Nail (unit)

From Wikipedia, the free encyclopedia
Jump to: navigation, search

A nail, as a unit of cloth measurement, is generally a sixteenth of a yard or 214 inches (5.715 cm).[1] The nail was apparently named after the practice of hammering brass nails into the counter at shops where cloth was sold.[2][3][4] On the other hand, R D Connor, in The weights and measures of England (p 84) states that the nail was the 16th part of a Roman foot, i.e., digitus or finger, although he provides no reference to support this.[5] Zupko's A dictionary of weights and measures for the British Isles (p 256) states that the nail was originally the distance from the thumbnail to the joint at the base of the thumb, or alternately, from the end of the middle finger to the second joint.[6]

An archaic usage of the term nail is as a sixteenth of a (long) hundredweight for mass, or 1 clove of 7 pound avoirdupois (3.175 kg).[6]

The nail in literature[edit]

Oh, monstrous arrogance! Thou liest, thou thread,

Thou yard, three-quarters, half-yard, quarter, nail
Thou flea, thou nit, thou winter cricket thou:―
Brav'd in mine own house with a skein of

thread!
—Petruchio, Act. IV, Scene 3,[7] The Taming of the Shrew, Shakespeare

Explanation: Katherine and Petruchio are getting married. At the tailor shop, they examine the wedding dress, which is nearly finished. Petruchio is concerned that it has too many frills, wonders what it will cost, and suspects that he has been cheated. Katherine says she likes it, and complains that Petruchio is making a fool of her. The taylor repeats Katherine's words: Sir, she says you're making a fool of her. This is where Petruchio launches into the above-quoted tirade. Monstrous may be a double-entendre for cuckold. The half-yard, quarter and nail were divisions of the yard used in cloth measurement.[8]

The nail in law[edit]

VI. For reformation whereof, be it enacted That from and after the first day of April next coming every of the said cottons being sufficiently milled or thicked, clean scoured, well wrought and fully dried, shall weigh twenty-one pounds at the least and shall contain in length twenty-one goads, or twenty-goads at the least, and in breadth at the most three quarters of the yard, or within one nail of three quarters of the yard at the least: (2) And that every of the said frizes or rugs being thicked and fully dried shall weigh forty-four pounds at the least and shall contain in length betwixt thirty five-yards and thirty-seven yards, and shall contain in breadth at the most three quarters of the yard, or within one nail of three quarters at the least, and not to be strained upon the tentors above one nail in breadth.

—8 Elizabeth 12 (1565) An act for the aulnegers fees in Lancaster, and for length, breadth and weight of cottons, frizes and rugs.[9]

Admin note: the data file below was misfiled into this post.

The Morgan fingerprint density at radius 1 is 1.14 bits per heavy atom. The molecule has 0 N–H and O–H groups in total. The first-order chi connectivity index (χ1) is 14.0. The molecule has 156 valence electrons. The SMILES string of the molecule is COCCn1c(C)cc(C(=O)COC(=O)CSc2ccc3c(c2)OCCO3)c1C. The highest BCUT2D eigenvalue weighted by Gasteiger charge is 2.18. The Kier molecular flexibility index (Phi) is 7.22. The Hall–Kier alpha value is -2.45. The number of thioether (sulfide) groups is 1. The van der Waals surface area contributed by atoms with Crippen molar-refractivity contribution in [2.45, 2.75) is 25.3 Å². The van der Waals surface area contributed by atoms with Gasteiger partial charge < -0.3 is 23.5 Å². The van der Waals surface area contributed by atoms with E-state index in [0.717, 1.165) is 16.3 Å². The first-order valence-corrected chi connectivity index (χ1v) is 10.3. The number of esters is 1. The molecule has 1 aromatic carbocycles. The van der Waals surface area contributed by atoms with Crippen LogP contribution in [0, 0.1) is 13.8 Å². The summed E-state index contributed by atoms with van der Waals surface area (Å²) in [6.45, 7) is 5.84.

I. ...shall be made full Yard and Nail, or full Three Quarters of a Yard and Nail, that when whitened it may be full Yard or full Three Quarters of a Yard in Breadth...
II. ...for every Half a Quarter the Three Quarters Yard and Nail plain Cloth shall exceed the said Breadths, shall forfeit the Sum of for Five Shillings Sterling...

—10 Anne 21 (1711) An Act to prevent Abuses in making Linen Cloth, and regulating the Lengths, Breadths and equal sorting of Yarn, for each Piece made in Scotland, and for whitening the same.[10]

Notes[edit]

  1. ^ Charles Arnold (1850). The boy's arithmetic. p. 54. Retrieved 23 January 2012. 
  2. ^ William White (1874). Notes and queries. Oxford University Press. p. 274. Retrieved 23 January 2012. 
  3. ^ Bill Gove (2006). Logging railroads of the Adirondacks. Syracuse University Press. p. 31. ISBN 978-0-8156-0794-6. Retrieved 23 January 2012. 
  4. ^ McClure's magazine. S.S. McClure. 1897. p. 748. Retrieved 23 January 2012. 
  5. ^ R. D. Connor (1987). The weights and measures of England. H.M.S.O. p. 84. ISBN 978-0-11-290435-9. Retrieved 25 January 2012. 
  6. ^ a b Ronald Edward Zupko (1985). A dictionary of weights and measures for the British Isles: the Middle Ages to the twentieth century. American Philosophical Society. pp. 256–7. ISBN 978-0-87169-168-2. Retrieved 23 January 2012. 
  7. ^ William Shakespeare (1778). The plays of William Shakespeare in ten volumes: with corrections and illustrations of various commentators. Printed for C. Bathurst. p. 272. Retrieved 25 January 2012. 
  8. ^ Michael W. Shurgot; Margaret E. Owens (1998). Stages of play: Shakespeare's theatrical energies in Elizabethan performance. University of Delaware Press. p. 43. ISBN 978-0-87413-614-2. Retrieved 14 February 2012. 
  9. ^ Great Britain; Danby Pickering (1763). The statutes at large: from the Magna Charta, to the end of the eleventh Parliament of Great Britain, anno 1761 [continued to 1807]. Printed by J. Bentham. p. 250. Retrieved 25 January 2012. 
  10. ^ Great Britain; Sir Thomas Edlyne Tomlins; John Raithby (1811). The statutes at large, of England and of Great Britain: from Magna Carta to the union of the kingdoms of Great Britain and Ireland. Printed by G. Eyre and A. Strahan. pp. 359–60. Retrieved 25 January 2012.